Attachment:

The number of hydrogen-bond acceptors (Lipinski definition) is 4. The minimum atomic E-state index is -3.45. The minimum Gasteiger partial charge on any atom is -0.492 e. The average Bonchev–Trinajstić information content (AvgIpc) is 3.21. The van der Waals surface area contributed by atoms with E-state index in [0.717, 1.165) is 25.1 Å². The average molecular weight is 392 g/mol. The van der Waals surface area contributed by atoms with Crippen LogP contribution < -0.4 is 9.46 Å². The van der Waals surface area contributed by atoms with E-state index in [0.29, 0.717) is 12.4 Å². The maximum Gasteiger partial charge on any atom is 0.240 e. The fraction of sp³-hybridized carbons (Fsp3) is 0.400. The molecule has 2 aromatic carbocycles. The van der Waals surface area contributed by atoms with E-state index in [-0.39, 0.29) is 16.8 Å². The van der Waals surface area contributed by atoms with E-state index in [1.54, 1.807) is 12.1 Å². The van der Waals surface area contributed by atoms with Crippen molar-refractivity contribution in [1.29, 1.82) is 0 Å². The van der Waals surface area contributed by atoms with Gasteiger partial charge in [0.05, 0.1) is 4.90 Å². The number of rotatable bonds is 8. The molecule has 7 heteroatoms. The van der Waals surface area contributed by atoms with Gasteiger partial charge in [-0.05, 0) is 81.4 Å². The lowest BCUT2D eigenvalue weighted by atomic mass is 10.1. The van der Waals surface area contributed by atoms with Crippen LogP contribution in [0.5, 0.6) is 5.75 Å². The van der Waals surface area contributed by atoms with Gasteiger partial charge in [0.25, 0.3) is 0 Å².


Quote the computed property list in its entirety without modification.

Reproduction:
The number of hydrogen-bond acceptors (Lipinski definition) is 4. The minimum atomic E-state index is -3.45. The minimum Gasteiger partial charge on any atom is -0.492 e. The average Bonchev–Trinajstić information content (AvgIpc) is 3.21. The van der Waals surface area contributed by atoms with E-state index in [0.717, 1.165) is 25.1 Å². The average molecular weight is 392 g/mol. The van der Waals surface area contributed by atoms with Crippen LogP contribution < -0.4 is 9.46 Å². The van der Waals surface area contributed by atoms with E-state index in [0.29, 0.717) is 12.4 Å². The maximum Gasteiger partial charge on any atom is 0.240 e. The fraction of sp³-hybridized carbons (Fsp3) is 0.400. The molecule has 2 aromatic carbocycles. The van der Waals surface area contributed by atoms with E-state index in [-0.39, 0.29) is 16.8 Å². The van der Waals surface area contributed by atoms with E-state index in [1.54, 1.807) is 12.1 Å². The van der Waals surface area contributed by atoms with Crippen molar-refractivity contribution in [1.29, 1.82) is 0 Å². The van der Waals surface area contributed by atoms with Gasteiger partial charge in [0.05, 0.1) is 4.90 Å². The number of rotatable bonds is 8. The molecule has 7 heteroatoms. The van der Waals surface area contributed by atoms with Gasteiger partial charge in [-0.05, 0) is 81.4 Å². The lowest BCUT2D eigenvalue weighted by atomic mass is 10.1. The van der Waals surface area contributed by atoms with Crippen LogP contribution in [0.5, 0.6) is 5.75 Å². The van der Waals surface area contributed by atoms with Gasteiger partial charge in [0.25, 0.3) is 0 Å².